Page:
In this example, the drop resistance strength was investigated when catch pad electrodes were separately connected to the first via hole conductors. That is, after a ceramic electronic component having the same structure as that of Example 1-2 was formed except that instead of the catch pad electrode of Example 1-2, two catch pad electrodes (0.40 mm×0.20 mm×0.010 mm) were provided and were separately connected to the first terminal electrode via the respective first via hole conductors, and a second via hole conductor of a wire pattern was connected to only one of the catch pad electrodes, the same drop test as that in Example 1 was performed for this ceramic electronic component, and the results are shown in Table 6. In Table 6, a ceramic electronic component of Comparative Example 1 was the same as that of Comparative Example 1 shown in Table 1.

TABLE 6
Drop test height
1.2 m 1.5 m 1.8 m
Example 6 3 8 12
Catch pad electrodes being provided for
respective via hole electrodes
Comparative Example 1 34 62 79

According to the results shown in Table 6, the ceramic electronic component of this example had a significantly high drop resistance strength as compared to that of the ceramic electronic component of Comparative Example 1; however, the drop resistance strength was decreased lower than that of any of the ceramic electronic components of Example 1. That is, it was found that when the catch pad electrode and the first terminal electrode were connected to each other by at least two first via hole conductors, the catch pad electrode was not preferably divided in accordance with the number of the first via hole conductors.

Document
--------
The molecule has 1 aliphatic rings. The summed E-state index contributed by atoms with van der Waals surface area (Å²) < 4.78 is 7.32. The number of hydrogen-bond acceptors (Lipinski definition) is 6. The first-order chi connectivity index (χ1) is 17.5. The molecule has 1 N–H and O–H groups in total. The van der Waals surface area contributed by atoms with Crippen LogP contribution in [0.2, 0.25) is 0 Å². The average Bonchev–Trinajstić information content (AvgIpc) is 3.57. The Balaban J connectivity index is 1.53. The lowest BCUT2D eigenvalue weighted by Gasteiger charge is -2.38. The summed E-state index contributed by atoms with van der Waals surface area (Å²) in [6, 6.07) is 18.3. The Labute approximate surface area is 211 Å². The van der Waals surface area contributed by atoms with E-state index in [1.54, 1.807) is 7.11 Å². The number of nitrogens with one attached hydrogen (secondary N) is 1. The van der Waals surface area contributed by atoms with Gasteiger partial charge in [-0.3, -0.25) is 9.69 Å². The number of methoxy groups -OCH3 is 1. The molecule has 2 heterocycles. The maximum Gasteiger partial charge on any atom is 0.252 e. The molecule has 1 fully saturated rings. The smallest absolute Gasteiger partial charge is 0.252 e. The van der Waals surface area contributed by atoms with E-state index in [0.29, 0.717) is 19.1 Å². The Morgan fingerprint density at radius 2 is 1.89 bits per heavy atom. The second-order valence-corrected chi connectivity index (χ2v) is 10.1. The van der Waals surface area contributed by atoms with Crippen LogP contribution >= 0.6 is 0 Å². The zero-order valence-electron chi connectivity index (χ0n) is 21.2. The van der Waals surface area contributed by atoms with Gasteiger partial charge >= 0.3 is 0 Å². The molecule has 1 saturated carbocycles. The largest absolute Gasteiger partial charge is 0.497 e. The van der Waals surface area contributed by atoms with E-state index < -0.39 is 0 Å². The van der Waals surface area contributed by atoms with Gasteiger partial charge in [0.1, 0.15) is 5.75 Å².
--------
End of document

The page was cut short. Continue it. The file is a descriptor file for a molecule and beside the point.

Example 7

In this example, the relationship between the drop resistance strength and the arrangement of the first via hole conductors was investigated. That is, the arrangement of the first via hole conductors of Example 1-2 shown in FIG. 2A was changed to that shown in FIG. 2B. That is, after a ceramic electronic component having the same structure as that of Example 1-2 was formed except that the first via hole conductors of this example were approximately disposed radially through the center of the ceramic laminate, the same drop test as that in Example 1 was performed for this ceramic electronic component, and the results are shown in Table 7. In Table 7, a ceramic electronic component of Comparative Example 1 was the same as that of Comparative Example 1 shown in Table 1.

TABLE 7
Drop test height
1.2 m 1.5 m 1.8 m
Example 7 0 4 5
Via hole electrodes being radially disposed
Comparative Example 1 34 62 79

According to the results shown in Table 7, the ceramic electronic component of this example had a significantly high drop resistance strength as compared to that of the ceramic electronic component of Comparative Example 1, and the drop resistance strength was higher than that of Example 1-2. That is, it was found that when the via hole conductors were disposed radially through the center of the ceramic laminate, the tensile force, the shear stress, and the like could be effectively reduced, and a strength against the tension and/or the side slip was increased.